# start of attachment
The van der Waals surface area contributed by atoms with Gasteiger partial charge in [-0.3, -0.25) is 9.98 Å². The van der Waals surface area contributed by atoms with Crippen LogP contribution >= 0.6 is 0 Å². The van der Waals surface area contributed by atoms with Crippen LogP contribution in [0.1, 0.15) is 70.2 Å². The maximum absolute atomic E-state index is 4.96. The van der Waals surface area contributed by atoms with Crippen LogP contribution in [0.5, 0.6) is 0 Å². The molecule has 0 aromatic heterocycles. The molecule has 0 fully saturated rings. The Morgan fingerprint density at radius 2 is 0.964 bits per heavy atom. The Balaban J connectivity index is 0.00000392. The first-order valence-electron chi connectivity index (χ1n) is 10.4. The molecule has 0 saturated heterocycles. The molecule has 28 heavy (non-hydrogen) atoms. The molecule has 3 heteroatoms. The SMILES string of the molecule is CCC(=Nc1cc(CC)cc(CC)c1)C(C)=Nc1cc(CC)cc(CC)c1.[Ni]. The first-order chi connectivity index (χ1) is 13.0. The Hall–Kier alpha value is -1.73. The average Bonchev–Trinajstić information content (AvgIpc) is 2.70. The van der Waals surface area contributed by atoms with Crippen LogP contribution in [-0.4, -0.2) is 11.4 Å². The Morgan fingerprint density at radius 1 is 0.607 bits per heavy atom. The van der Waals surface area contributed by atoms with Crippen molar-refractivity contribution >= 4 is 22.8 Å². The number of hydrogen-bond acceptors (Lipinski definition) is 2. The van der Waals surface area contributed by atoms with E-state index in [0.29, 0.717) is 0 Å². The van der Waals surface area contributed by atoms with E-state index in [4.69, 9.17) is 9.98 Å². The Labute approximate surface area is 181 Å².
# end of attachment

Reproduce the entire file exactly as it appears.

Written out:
The van der Waals surface area contributed by atoms with Gasteiger partial charge in [-0.3, -0.25) is 9.98 Å². The van der Waals surface area contributed by atoms with Crippen LogP contribution >= 0.6 is 0 Å². The van der Waals surface area contributed by atoms with Crippen LogP contribution in [0.1, 0.15) is 70.2 Å². The maximum absolute atomic E-state index is 4.96. The van der Waals surface area contributed by atoms with Crippen LogP contribution in [0.5, 0.6) is 0 Å². The molecule has 0 aromatic heterocycles. The molecule has 0 fully saturated rings. The Morgan fingerprint density at radius 2 is 0.964 bits per heavy atom. The Balaban J connectivity index is 0.00000392. The first-order valence-electron chi connectivity index (χ1n) is 10.4. The molecule has 0 saturated heterocycles. The molecule has 28 heavy (non-hydrogen) atoms. The molecule has 3 heteroatoms. The SMILES string of the molecule is CCC(=Nc1cc(CC)cc(CC)c1)C(C)=Nc1cc(CC)cc(CC)c1.[Ni]. The first-order chi connectivity index (χ1) is 13.0. The Hall–Kier alpha value is -1.73. The average Bonchev–Trinajstić information content (AvgIpc) is 2.70. The van der Waals surface area contributed by atoms with Crippen LogP contribution in [-0.4, -0.2) is 11.4 Å². The Morgan fingerprint density at radius 1 is 0.607 bits per heavy atom. The van der Waals surface area contributed by atoms with Crippen molar-refractivity contribution >= 4 is 22.8 Å². The number of hydrogen-bond acceptors (Lipinski definition) is 2. The van der Waals surface area contributed by atoms with E-state index in [0.29, 0.717) is 0 Å². The van der Waals surface area contributed by atoms with E-state index in [4.69, 9.17) is 9.98 Å². The Labute approximate surface area is 181 Å².